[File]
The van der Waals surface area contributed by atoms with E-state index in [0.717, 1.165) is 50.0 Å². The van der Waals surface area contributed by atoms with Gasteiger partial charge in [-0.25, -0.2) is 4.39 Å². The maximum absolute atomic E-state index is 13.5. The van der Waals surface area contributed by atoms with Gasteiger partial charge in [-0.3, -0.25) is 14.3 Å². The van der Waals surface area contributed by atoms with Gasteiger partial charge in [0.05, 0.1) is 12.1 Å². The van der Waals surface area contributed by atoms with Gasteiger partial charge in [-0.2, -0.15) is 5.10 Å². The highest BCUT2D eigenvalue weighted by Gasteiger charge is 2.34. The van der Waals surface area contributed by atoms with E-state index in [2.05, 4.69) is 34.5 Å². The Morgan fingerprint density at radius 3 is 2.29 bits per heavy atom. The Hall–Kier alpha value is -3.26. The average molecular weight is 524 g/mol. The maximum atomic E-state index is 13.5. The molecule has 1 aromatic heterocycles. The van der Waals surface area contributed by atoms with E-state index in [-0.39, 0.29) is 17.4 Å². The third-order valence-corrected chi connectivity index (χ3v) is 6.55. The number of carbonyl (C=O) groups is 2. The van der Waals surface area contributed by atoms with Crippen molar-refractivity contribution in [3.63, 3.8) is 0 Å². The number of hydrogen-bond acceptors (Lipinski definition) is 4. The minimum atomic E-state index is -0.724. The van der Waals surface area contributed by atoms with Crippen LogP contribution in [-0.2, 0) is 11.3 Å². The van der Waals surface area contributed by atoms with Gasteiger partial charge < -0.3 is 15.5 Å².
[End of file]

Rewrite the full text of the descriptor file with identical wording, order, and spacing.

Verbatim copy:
The van der Waals surface area contributed by atoms with E-state index in [0.717, 1.165) is 50.0 Å². The van der Waals surface area contributed by atoms with Gasteiger partial charge in [-0.25, -0.2) is 4.39 Å². The maximum absolute atomic E-state index is 13.5. The van der Waals surface area contributed by atoms with Gasteiger partial charge in [-0.3, -0.25) is 14.3 Å². The van der Waals surface area contributed by atoms with Gasteiger partial charge in [0.05, 0.1) is 12.1 Å². The van der Waals surface area contributed by atoms with Gasteiger partial charge in [-0.2, -0.15) is 5.10 Å². The highest BCUT2D eigenvalue weighted by Gasteiger charge is 2.34. The van der Waals surface area contributed by atoms with E-state index in [2.05, 4.69) is 34.5 Å². The Morgan fingerprint density at radius 3 is 2.29 bits per heavy atom. The Hall–Kier alpha value is -3.26. The average molecular weight is 524 g/mol. The maximum atomic E-state index is 13.5. The molecule has 1 aromatic heterocycles. The van der Waals surface area contributed by atoms with E-state index in [-0.39, 0.29) is 17.4 Å². The third-order valence-corrected chi connectivity index (χ3v) is 6.55. The number of carbonyl (C=O) groups is 2. The van der Waals surface area contributed by atoms with Crippen molar-refractivity contribution in [3.63, 3.8) is 0 Å². The number of hydrogen-bond acceptors (Lipinski definition) is 4. The minimum atomic E-state index is -0.724. The van der Waals surface area contributed by atoms with Crippen LogP contribution in [-0.2, 0) is 11.3 Å². The van der Waals surface area contributed by atoms with Gasteiger partial charge < -0.3 is 15.5 Å².